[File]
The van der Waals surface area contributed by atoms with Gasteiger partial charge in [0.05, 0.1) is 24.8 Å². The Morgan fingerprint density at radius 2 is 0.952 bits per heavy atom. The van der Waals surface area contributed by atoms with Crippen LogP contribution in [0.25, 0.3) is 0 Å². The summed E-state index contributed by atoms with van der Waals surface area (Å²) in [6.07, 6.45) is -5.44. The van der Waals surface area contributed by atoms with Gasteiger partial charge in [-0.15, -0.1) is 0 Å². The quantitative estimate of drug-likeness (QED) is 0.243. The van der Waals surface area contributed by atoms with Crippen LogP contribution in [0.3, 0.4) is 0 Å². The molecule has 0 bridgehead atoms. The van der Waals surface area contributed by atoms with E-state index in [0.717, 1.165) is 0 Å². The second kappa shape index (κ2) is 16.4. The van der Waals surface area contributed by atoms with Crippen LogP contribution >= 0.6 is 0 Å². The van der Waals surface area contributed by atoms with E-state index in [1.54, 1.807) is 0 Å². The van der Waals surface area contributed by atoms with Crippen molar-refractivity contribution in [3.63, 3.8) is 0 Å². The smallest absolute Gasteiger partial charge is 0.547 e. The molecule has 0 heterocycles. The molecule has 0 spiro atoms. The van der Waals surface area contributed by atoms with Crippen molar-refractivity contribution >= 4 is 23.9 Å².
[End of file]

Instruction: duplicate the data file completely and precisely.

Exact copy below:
The van der Waals surface area contributed by atoms with Gasteiger partial charge in [0.05, 0.1) is 24.8 Å². The Morgan fingerprint density at radius 2 is 0.952 bits per heavy atom. The van der Waals surface area contributed by atoms with Crippen LogP contribution in [0.25, 0.3) is 0 Å². The summed E-state index contributed by atoms with van der Waals surface area (Å²) in [6.07, 6.45) is -5.44. The van der Waals surface area contributed by atoms with Gasteiger partial charge in [-0.15, -0.1) is 0 Å². The quantitative estimate of drug-likeness (QED) is 0.243. The van der Waals surface area contributed by atoms with Crippen LogP contribution in [0.3, 0.4) is 0 Å². The molecule has 0 bridgehead atoms. The van der Waals surface area contributed by atoms with E-state index in [0.717, 1.165) is 0 Å². The second kappa shape index (κ2) is 16.4. The van der Waals surface area contributed by atoms with Crippen LogP contribution >= 0.6 is 0 Å². The van der Waals surface area contributed by atoms with E-state index in [1.54, 1.807) is 0 Å². The van der Waals surface area contributed by atoms with Crippen molar-refractivity contribution in [3.63, 3.8) is 0 Å². The smallest absolute Gasteiger partial charge is 0.547 e. The molecule has 0 heterocycles. The molecule has 0 spiro atoms. The van der Waals surface area contributed by atoms with Crippen molar-refractivity contribution >= 4 is 23.9 Å².